Supply and Demand Synchronization in Assemble-to-Order Supply Chains

  • Markus Ettl
  • Karthik Sourirajan
  • Pu Huang
  • Thomas R. Ervolina
  • Grace Y. Lin
Part of the International Series in Operations Research & Management Science book series (ISOR, volume 152)


In this chapter, we describe a methodology for effectively synchronizing supply and demand through the integrated use of supply and demand flexibilities. While most prior literature focuses on the concept of Available-To-Promise (ATP) to determine product availability, we propose a new methodology called Available-To-Sell (ATS) that incorporates firm-driven product substitutions into capitalize on up-sell and alternative-sell opportunities in the production planning phase. ATS aims at finding marketable product alternatives that replace demand on supply-constrained products while minimizing expected stock-out costs for unfilled product demand and holding costs for leftover inventory. It enables a firm to maintain a financially viable and profitable product portfolio, taking effective actions to avoid excess component inventory, and articulating marketable product alternatives. We formulate a mathematical programming model to analyze the performance of ATS, and show how to exploit the structural properties of the model to develop an efficient solution procedure utilizing column generation techniques. The model can easily be embedded into a firm’s supply chain operations to improve day-to-day flexibility.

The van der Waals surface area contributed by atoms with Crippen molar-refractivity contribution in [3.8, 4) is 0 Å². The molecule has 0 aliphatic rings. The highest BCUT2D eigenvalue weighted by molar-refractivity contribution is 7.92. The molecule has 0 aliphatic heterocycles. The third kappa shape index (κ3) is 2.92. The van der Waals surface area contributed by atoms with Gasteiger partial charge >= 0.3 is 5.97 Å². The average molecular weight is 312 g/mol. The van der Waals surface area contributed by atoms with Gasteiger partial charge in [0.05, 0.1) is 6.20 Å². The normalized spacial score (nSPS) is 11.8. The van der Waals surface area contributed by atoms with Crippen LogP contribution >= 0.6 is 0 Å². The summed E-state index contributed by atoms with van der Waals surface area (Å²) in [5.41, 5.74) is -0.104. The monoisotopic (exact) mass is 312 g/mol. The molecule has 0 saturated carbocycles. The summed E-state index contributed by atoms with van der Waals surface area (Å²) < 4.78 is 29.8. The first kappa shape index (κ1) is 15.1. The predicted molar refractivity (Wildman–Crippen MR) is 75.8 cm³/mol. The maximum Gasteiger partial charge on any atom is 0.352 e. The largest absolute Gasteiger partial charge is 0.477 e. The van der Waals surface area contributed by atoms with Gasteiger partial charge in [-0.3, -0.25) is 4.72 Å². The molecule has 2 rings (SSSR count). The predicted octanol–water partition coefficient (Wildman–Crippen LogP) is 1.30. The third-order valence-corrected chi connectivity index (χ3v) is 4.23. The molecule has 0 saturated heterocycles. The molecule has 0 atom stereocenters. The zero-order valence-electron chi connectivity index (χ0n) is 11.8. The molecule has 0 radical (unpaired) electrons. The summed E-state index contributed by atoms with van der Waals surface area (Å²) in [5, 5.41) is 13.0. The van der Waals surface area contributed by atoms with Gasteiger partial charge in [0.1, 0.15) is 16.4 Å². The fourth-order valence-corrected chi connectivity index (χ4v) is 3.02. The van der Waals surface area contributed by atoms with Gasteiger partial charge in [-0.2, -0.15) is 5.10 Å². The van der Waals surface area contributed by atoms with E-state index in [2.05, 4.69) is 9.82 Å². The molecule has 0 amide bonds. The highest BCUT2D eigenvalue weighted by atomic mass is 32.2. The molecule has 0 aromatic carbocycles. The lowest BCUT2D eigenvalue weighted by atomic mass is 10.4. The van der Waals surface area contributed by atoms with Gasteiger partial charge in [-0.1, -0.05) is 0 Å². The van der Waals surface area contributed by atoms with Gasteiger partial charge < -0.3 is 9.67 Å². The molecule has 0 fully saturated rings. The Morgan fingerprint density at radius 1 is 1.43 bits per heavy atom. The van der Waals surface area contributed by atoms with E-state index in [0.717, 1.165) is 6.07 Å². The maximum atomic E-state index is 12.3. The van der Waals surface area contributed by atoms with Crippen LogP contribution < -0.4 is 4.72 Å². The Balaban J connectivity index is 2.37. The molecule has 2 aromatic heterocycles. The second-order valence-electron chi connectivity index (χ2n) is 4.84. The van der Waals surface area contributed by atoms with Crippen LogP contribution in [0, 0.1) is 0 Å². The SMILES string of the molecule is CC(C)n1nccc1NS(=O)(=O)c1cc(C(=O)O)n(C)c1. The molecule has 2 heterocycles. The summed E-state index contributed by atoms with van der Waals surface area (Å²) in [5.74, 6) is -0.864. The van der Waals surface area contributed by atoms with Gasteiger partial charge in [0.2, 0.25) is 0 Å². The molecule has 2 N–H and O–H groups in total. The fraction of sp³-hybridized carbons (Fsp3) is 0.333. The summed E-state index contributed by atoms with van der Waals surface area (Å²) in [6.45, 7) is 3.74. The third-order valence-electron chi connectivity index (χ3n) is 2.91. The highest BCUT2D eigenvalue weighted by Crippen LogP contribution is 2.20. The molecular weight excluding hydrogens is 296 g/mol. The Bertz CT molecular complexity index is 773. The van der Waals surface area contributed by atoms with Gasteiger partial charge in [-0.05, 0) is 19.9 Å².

Supply Chain Column Generation Master Problem Product Substitution Allocation Plan 
These keywords were added by machine and not by the authors. This process is experimental and the keywords may be updated as the learning algorithm improves.



The authors thank the two referees for their insightful comments, which have helped improve the presentation of this chapter. The authors also thank Larry Phillips, Rich Bell, Blair Binney, and Dan Peters for sharing their knowledge about demand conditioning and availability management, and Reha Uzsoy for pointing us to the literature on reverse logistics.


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Copyright information

© Springer New York 2011

Authors and Affiliations

  • Markus Ettl
    • 1
  • Karthik Sourirajan
  • Pu Huang
  • Thomas R. Ervolina
  • Grace Y. Lin
  1. 1.IBM Thomas J. Watson Research CenterYorktown HeightsUSA

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